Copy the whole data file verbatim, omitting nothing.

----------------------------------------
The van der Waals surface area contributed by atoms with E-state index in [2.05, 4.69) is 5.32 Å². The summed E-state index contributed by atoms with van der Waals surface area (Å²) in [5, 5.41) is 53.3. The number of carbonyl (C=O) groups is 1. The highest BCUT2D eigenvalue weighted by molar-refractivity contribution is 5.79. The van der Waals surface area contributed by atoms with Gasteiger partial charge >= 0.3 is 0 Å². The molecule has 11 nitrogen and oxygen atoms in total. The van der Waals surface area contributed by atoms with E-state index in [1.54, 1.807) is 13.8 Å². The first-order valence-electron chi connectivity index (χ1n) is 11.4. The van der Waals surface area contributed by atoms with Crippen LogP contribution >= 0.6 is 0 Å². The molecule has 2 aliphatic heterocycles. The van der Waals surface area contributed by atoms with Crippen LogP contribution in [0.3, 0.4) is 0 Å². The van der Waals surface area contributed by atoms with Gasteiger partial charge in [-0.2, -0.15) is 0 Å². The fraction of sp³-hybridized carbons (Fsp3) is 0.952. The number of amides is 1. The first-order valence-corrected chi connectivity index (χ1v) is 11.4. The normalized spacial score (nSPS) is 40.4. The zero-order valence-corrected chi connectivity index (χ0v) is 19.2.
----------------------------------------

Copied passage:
The van der Waals surface area contributed by atoms with E-state index in [2.05, 4.69) is 5.32 Å². The summed E-state index contributed by atoms with van der Waals surface area (Å²) in [5, 5.41) is 53.3. The number of carbonyl (C=O) groups is 1. The highest BCUT2D eigenvalue weighted by molar-refractivity contribution is 5.79. The van der Waals surface area contributed by atoms with Gasteiger partial charge >= 0.3 is 0 Å². The molecule has 11 nitrogen and oxygen atoms in total. The van der Waals surface area contributed by atoms with E-state index in [1.54, 1.807) is 13.8 Å². The first-order valence-electron chi connectivity index (χ1n) is 11.4. The van der Waals surface area contributed by atoms with Crippen LogP contribution >= 0.6 is 0 Å². The molecule has 2 aliphatic heterocycles. The van der Waals surface area contributed by atoms with Crippen LogP contribution in [0.3, 0.4) is 0 Å². The van der Waals surface area contributed by atoms with Gasteiger partial charge in [-0.2, -0.15) is 0 Å². The fraction of sp³-hybridized carbons (Fsp3) is 0.952. The number of amides is 1. The first-order valence-corrected chi connectivity index (χ1v) is 11.4. The normalized spacial score (nSPS) is 40.4. The zero-order valence-corrected chi connectivity index (χ0v) is 19.2.